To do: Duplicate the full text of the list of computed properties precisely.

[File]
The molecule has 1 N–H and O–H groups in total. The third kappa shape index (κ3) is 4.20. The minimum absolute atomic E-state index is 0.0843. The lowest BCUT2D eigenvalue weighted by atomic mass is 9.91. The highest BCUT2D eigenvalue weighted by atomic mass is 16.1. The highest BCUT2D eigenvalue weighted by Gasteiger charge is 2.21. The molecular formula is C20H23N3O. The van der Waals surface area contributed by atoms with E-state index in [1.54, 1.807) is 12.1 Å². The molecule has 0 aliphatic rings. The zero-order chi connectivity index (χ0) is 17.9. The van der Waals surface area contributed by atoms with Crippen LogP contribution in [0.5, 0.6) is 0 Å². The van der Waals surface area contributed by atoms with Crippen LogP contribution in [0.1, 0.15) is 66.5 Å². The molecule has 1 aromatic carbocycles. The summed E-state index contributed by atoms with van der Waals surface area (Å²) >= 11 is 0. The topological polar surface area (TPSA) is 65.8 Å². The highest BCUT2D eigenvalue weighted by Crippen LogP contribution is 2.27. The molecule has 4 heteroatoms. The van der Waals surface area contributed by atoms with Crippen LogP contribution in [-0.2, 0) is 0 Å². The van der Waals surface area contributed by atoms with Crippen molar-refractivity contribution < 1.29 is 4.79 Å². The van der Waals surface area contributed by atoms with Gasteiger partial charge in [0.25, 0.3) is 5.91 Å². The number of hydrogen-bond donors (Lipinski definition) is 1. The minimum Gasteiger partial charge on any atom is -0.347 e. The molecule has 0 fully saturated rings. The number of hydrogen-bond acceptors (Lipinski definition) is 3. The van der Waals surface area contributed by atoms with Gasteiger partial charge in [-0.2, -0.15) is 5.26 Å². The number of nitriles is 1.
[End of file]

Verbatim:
The molecule has 1 N–H and O–H groups in total. The third kappa shape index (κ3) is 4.20. The minimum absolute atomic E-state index is 0.0843. The lowest BCUT2D eigenvalue weighted by atomic mass is 9.91. The highest BCUT2D eigenvalue weighted by atomic mass is 16.1. The highest BCUT2D eigenvalue weighted by Gasteiger charge is 2.21. The molecular formula is C20H23N3O. The van der Waals surface area contributed by atoms with E-state index in [1.54, 1.807) is 12.1 Å². The molecule has 0 aliphatic rings. The zero-order chi connectivity index (χ0) is 17.9. The van der Waals surface area contributed by atoms with Crippen LogP contribution in [0.5, 0.6) is 0 Å². The van der Waals surface area contributed by atoms with Crippen LogP contribution in [0.1, 0.15) is 66.5 Å². The molecule has 1 aromatic carbocycles. The summed E-state index contributed by atoms with van der Waals surface area (Å²) >= 11 is 0. The topological polar surface area (TPSA) is 65.8 Å². The highest BCUT2D eigenvalue weighted by Crippen LogP contribution is 2.27. The molecule has 4 heteroatoms. The van der Waals surface area contributed by atoms with Crippen LogP contribution in [-0.2, 0) is 0 Å². The van der Waals surface area contributed by atoms with Crippen molar-refractivity contribution < 1.29 is 4.79 Å². The van der Waals surface area contributed by atoms with Gasteiger partial charge in [0.25, 0.3) is 5.91 Å². The number of hydrogen-bond donors (Lipinski definition) is 1. The minimum Gasteiger partial charge on any atom is -0.347 e. The molecule has 0 fully saturated rings. The number of hydrogen-bond acceptors (Lipinski definition) is 3. The van der Waals surface area contributed by atoms with Gasteiger partial charge in [-0.2, -0.15) is 5.26 Å². The number of nitriles is 1.